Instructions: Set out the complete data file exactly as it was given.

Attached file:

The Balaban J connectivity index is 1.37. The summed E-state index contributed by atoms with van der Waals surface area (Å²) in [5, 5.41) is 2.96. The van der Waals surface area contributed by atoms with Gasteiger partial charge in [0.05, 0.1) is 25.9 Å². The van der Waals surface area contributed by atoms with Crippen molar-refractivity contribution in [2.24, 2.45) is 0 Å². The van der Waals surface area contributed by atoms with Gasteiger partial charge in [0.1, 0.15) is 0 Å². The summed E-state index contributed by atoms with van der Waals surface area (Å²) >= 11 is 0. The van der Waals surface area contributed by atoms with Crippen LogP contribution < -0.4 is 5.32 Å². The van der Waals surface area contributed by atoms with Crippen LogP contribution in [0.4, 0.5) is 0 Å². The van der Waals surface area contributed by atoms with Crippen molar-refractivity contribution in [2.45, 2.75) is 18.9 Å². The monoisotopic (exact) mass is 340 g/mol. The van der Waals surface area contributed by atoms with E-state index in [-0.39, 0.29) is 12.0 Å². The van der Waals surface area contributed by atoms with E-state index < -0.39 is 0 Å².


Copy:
The Balaban J connectivity index is 1.37. The summed E-state index contributed by atoms with van der Waals surface area (Å²) in [5, 5.41) is 2.96. The van der Waals surface area contributed by atoms with Gasteiger partial charge in [0.05, 0.1) is 25.9 Å². The van der Waals surface area contributed by atoms with Crippen molar-refractivity contribution in [2.24, 2.45) is 0 Å². The van der Waals surface area contributed by atoms with Gasteiger partial charge in [0.1, 0.15) is 0 Å². The summed E-state index contributed by atoms with van der Waals surface area (Å²) >= 11 is 0. The van der Waals surface area contributed by atoms with Crippen LogP contribution < -0.4 is 5.32 Å². The van der Waals surface area contributed by atoms with Crippen LogP contribution in [0.4, 0.5) is 0 Å². The van der Waals surface area contributed by atoms with Crippen molar-refractivity contribution in [2.45, 2.75) is 18.9 Å². The monoisotopic (exact) mass is 340 g/mol. The van der Waals surface area contributed by atoms with E-state index in [-0.39, 0.29) is 12.0 Å². The van der Waals surface area contributed by atoms with E-state index < -0.39 is 0 Å².